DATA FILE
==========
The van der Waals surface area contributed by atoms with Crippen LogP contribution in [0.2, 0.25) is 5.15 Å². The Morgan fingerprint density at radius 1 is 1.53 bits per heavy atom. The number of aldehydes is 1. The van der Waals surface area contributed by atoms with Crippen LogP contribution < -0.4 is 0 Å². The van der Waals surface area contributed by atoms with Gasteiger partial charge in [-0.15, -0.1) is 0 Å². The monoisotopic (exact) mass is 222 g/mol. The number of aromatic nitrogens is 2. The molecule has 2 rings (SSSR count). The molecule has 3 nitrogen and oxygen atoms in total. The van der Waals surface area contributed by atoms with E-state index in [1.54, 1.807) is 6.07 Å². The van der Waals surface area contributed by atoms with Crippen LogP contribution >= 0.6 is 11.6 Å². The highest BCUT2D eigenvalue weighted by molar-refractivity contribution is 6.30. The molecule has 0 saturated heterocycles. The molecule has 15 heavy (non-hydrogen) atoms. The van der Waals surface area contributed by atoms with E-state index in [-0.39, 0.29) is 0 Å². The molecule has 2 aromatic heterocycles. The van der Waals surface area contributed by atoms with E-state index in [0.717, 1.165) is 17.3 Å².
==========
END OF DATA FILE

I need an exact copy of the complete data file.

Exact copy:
The van der Waals surface area contributed by atoms with Crippen LogP contribution in [0.2, 0.25) is 5.15 Å². The Morgan fingerprint density at radius 1 is 1.53 bits per heavy atom. The number of aldehydes is 1. The van der Waals surface area contributed by atoms with Crippen LogP contribution < -0.4 is 0 Å². The van der Waals surface area contributed by atoms with Gasteiger partial charge in [-0.15, -0.1) is 0 Å². The monoisotopic (exact) mass is 222 g/mol. The number of aromatic nitrogens is 2. The molecule has 2 rings (SSSR count). The molecule has 3 nitrogen and oxygen atoms in total. The van der Waals surface area contributed by atoms with E-state index in [1.54, 1.807) is 6.07 Å². The van der Waals surface area contributed by atoms with Crippen LogP contribution >= 0.6 is 11.6 Å². The highest BCUT2D eigenvalue weighted by molar-refractivity contribution is 6.30. The molecule has 0 saturated heterocycles. The molecule has 15 heavy (non-hydrogen) atoms. The van der Waals surface area contributed by atoms with E-state index in [-0.39, 0.29) is 0 Å². The molecule has 2 aromatic heterocycles. The van der Waals surface area contributed by atoms with E-state index in [0.717, 1.165) is 17.3 Å².